Using nanodot technology, Lawrence Berkeley National Laboratory (Berkeley Lab) researchers have demonstrated the first size-based form of chromatography that can be used to study the membranes of living cells. This unique physical approach to probing cellular membrane structures can reveal information critical to whether a cell lives or dies, remains normal or turns cancerous, that can’t be obtained through conventional microscopy.
“We’ve developed membrane-embedded nanodot array platforms that provide a physical means to both probe and manipulate membrane assemblies, including signaling clusters, while they are functioning in the membrane of a living cell,” says Jay Groves, a chemist with Berkeley Lab’s Physical Biosciences Div., who led this research.
Groves, who is also a prof. with the Univ. of California Berkeley’s Chemistry Dept., and a Howard Hughes Medical Institute (HHMI) investigator, is a recognized leader in developing techniques for studying the impact of spatial patterns on living cells. The live-cell supported synthetic membranes he and his group have been developing are constructed out of lipids and assembled onto a substrate of solid silica. These membranes are being used to determine how living cells not only interact with their environment through chemical signals but also through physical force and spatial patterns.
“We call our approach the spatial mutation strategy because molecules in a cell can be spatially re-arranged without altering the cell in any other way,” Groves says. “Our live cell-supported membranes provide a hybrid interface consisting of mobile and immobile components with controlled geometry that allows us to utilize solid-state nanotechnology to manipulate and control molecular systems inside living cells.”
While the work of Groves and others in recent years has demonstrated the importance of protein and lipid spatial organization within cellular membranes, details as to how spatial organization is tied to function are scarce primarily because of the limitations of optical microscopy at length scales below the 250-nm diffraction limit. The size-based chromatography technique developed by Groves and his group allows them to probe supramolecular structures in a cell membrane at the needed nanometer length-scales.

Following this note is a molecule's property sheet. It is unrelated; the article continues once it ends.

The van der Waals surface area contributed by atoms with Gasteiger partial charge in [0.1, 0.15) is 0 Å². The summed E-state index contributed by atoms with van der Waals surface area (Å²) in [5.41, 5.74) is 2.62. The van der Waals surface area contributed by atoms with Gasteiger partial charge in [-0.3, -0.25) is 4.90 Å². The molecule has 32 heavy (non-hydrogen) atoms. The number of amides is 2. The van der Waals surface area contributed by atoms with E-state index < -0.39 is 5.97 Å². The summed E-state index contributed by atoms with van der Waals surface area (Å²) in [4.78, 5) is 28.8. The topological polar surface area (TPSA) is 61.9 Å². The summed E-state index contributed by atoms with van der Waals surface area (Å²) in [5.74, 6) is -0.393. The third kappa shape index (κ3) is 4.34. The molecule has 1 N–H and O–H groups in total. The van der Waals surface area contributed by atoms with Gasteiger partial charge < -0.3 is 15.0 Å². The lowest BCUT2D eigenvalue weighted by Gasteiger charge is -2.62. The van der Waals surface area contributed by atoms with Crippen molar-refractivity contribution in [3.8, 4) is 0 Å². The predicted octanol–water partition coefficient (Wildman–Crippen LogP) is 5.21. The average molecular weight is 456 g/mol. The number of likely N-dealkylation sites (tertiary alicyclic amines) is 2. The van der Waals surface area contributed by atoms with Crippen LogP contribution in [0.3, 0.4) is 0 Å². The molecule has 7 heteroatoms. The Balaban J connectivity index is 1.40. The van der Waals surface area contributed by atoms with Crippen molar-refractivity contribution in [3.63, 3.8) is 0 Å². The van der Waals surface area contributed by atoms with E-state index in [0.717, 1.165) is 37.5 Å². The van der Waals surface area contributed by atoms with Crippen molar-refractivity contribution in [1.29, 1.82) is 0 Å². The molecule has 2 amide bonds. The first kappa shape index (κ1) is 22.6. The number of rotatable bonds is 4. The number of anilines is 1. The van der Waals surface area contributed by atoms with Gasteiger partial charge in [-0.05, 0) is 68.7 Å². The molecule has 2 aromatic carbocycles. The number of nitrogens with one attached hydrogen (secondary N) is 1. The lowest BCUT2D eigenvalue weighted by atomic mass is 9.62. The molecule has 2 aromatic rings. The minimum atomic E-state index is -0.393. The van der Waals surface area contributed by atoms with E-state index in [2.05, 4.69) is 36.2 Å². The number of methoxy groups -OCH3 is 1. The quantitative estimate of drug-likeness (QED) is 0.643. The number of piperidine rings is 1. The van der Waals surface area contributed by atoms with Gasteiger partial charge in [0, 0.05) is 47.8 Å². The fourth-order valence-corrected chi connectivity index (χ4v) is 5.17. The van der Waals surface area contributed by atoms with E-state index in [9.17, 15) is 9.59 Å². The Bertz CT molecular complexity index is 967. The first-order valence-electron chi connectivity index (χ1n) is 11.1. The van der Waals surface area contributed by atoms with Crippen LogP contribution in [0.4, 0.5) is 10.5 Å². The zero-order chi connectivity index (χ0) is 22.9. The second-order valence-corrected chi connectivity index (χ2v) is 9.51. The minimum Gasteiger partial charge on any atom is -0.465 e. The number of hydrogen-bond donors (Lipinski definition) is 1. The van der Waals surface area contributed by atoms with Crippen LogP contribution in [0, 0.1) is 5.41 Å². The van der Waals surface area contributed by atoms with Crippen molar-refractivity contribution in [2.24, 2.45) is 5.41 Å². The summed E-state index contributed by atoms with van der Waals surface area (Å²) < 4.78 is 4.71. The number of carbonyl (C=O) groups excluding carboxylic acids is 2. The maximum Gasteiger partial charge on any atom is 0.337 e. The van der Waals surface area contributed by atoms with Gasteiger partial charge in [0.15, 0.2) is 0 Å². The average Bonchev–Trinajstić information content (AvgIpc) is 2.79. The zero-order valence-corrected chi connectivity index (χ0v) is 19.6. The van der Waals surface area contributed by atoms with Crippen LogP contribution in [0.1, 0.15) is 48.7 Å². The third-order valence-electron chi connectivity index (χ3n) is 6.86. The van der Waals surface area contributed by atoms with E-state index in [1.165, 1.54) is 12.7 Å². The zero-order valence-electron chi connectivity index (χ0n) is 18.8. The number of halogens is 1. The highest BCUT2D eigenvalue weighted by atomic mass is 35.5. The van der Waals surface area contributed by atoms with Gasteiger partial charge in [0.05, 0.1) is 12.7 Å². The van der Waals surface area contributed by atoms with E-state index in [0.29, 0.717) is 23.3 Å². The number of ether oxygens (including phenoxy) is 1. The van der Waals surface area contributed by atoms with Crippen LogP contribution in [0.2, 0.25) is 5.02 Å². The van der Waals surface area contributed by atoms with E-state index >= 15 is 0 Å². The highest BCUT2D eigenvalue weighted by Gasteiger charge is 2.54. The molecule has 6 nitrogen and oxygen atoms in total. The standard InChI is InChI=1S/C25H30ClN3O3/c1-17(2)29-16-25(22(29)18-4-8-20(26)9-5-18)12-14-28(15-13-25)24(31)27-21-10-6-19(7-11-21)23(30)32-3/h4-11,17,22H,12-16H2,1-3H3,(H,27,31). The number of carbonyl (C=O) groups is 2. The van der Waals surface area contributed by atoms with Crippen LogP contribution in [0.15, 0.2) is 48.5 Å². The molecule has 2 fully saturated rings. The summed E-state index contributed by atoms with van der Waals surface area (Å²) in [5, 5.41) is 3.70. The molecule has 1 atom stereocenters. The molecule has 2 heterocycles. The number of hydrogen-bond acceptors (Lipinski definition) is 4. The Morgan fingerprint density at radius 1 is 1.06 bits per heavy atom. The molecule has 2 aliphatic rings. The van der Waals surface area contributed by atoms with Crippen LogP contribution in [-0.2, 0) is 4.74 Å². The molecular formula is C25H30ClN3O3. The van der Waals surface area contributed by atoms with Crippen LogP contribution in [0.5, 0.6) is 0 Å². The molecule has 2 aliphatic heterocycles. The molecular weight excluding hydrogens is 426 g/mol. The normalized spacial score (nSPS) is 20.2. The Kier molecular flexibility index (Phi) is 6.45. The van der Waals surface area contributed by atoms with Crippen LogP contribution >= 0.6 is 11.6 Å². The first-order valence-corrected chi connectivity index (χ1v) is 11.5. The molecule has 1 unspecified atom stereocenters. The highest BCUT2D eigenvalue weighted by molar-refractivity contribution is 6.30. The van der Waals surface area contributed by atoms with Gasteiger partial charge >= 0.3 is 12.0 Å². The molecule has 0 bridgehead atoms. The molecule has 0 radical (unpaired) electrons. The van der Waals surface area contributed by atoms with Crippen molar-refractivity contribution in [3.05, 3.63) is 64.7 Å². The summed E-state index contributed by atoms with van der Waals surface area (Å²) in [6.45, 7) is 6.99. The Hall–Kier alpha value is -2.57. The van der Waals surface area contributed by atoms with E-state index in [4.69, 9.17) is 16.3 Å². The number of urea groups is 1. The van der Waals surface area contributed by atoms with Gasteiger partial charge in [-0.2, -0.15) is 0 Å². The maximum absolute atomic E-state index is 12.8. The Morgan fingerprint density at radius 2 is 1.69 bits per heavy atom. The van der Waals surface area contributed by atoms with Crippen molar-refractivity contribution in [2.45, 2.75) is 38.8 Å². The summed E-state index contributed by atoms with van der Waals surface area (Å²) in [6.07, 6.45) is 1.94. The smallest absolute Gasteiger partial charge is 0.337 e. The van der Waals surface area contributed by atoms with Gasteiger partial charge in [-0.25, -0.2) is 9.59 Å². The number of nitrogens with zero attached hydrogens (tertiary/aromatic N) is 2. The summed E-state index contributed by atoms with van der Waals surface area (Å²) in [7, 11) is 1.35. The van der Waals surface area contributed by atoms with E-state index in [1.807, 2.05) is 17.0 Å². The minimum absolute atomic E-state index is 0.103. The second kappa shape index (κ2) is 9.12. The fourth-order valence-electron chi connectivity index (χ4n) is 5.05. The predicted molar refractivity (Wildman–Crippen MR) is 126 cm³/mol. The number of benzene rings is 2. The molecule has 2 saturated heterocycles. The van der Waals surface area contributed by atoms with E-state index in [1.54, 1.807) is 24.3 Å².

“We now have a way to translate nanosized structures that approach molecular dimensions into geometric constraints on the movement of molecules inside a living cell,” Groves says.
For their size-based chromatography technique, the spacing of proteins and other cellular molecules is controlled by a hexagonal or honeycomb array of gold nanoparticles that is fabricated into the membrane. The spacing between nanoparticles in each array can be controlled, with accessible sizes ranging from 30 to nearly 200 nm.
“Individual membrane components move freely throughout the array, but movement of larger assemblies is impeded if they exceed the physical dimensions of the array,” Groves says.
Groves and his colleagues tested their size-based chromatography technique on T-cell receptor (TCR) microclusters in T-cell membranes, which is the functional module for antigen recognition by T-cells (lymphocytes from the thymus) in the body’s immune system. These TCR signaling clusters occupy a size regime ranging from tens to a few hundred nanometers, which is typically below the diffraction limit of conventional optical microscopy. Size-based chromatography was used to probe the physical properties of TCR signaling clusters as a function of antigen density. The results revealed that TCR signaling cluster is distinctly dependent on the amount of antigen encountered by the cell.
“This is something we did not know before about the TCR microcluster signaling system, which has been well-studied using conventional optical microscopy,” Groves says. “It is a proof-of-principle demonstration that represents another step in the direction of interfacing living cells with synthetic materials to achieve molecular level control of the cell.”
A paper on this research has been published in NANO Letters.